Lecture by: Bridget O’Brien, PhD
Critiques of health professions education research have prompted members of the community to put theoretical and conceptual frameworks to better use in their scholarly work. Many scholars aim to do this, but find it challenging to incorporate theory in ways that enrich their ideas, methods, findings, and implications. In this presentation, I will draw on findings from my review of literature using Communities of Practice and Situated Learning Theory to illustrate ways in which theory has (and has not) been put to good use in health professions education. From these examples, I will suggest ways to use these theories and others more effectively in HPE scholarship.
Objectives. By the end of this session audience members will be able to:
Characterize ways of using theory in HPE publications.
Describe key concepts in Communities of Practice and Situated Learning Theory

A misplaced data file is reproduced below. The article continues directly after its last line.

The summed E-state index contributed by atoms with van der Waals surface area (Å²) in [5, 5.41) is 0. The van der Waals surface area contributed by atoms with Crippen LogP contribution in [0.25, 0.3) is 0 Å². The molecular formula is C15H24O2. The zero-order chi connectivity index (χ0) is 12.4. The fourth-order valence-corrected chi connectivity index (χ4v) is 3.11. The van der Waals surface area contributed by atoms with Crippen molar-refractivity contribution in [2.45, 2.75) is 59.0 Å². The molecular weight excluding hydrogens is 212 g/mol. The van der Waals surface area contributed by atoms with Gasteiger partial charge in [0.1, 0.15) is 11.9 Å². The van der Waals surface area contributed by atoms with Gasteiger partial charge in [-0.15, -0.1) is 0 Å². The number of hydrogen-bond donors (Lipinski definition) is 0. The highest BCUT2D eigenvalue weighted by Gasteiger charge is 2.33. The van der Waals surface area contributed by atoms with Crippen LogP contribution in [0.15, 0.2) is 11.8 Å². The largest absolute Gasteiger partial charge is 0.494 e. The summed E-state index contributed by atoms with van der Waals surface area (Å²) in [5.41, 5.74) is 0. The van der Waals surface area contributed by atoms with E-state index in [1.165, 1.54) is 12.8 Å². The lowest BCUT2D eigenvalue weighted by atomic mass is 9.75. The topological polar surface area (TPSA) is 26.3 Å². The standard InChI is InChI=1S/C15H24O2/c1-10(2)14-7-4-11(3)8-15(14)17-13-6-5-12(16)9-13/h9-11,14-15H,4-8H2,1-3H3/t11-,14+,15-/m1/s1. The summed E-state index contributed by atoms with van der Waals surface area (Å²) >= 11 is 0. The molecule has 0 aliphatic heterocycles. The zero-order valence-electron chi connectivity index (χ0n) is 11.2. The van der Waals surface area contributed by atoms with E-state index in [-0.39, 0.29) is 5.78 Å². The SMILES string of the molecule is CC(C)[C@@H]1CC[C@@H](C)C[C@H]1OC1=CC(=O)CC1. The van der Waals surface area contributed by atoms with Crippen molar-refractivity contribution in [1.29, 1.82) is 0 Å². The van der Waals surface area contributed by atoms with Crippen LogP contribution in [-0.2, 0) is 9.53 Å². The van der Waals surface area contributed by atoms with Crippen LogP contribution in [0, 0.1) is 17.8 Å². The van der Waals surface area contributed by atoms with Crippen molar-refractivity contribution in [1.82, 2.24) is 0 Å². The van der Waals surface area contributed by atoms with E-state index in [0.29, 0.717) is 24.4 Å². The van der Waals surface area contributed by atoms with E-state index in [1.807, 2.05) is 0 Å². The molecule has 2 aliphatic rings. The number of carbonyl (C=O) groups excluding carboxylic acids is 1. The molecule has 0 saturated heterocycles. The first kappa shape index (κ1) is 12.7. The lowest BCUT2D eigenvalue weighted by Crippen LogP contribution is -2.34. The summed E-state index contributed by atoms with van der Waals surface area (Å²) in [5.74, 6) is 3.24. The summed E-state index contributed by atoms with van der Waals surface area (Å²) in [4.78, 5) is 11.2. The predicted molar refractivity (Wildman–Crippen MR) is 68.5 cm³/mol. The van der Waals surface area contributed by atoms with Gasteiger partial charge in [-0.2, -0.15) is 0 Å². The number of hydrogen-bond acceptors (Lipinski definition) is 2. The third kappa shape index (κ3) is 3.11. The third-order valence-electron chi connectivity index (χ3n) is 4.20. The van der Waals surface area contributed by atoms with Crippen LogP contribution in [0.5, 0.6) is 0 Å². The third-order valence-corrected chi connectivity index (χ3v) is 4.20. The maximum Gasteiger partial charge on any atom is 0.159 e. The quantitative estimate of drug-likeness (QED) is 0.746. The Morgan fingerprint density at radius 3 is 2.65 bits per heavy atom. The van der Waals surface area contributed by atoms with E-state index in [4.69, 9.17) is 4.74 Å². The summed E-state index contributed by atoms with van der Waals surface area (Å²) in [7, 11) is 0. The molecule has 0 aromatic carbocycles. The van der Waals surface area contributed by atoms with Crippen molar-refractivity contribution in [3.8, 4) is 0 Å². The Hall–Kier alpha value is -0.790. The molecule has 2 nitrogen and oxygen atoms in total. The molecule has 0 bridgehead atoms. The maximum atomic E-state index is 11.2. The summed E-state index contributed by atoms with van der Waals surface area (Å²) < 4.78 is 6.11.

Identify studies that make good use of theory (especially CoP and SLT)
Suggest ways to improve use of theory in HPE scholarship
Bridget O’ Brien, PhD . has been a faculty member in the Department of Medicine, Division of General Internal Medicine, since 2008. As an Associate Professor affiliated with the Office of Medical Education, Research and Development in Medical Education unit (RaDME), she teaches and mentors faculty and learners in several programs, including UCSF-University of Utrecht doctoral program in Health Professions Education, the Health Professions Education Pathway and the Teaching Scholars Program. At the San Francisco VA, she directs scholarship and evaluation for the Center of Excellence in Primary Care Education and a Fellowship in Health Professions Education Evaluation and Research. In 2015 she was selected as one of five national Macy Faculty Scholar, supported by the Joshiah Macy Jr. Foundation. As a co-author of Educating Physicians: A Call for Reform of Medical School and Residency, she brought workplace learning to the forefront of educational innovation and reform. Her current research focuses on workplace learning in the context of longitudinal relationships, interprofessional team-based care, and systems improvement. Dr. O'Brien received her Master's in Organizational Behavior from the Haas School of Business at UC Berkeley and her PhD in Education from the Graduate School of Education at UC Berkley.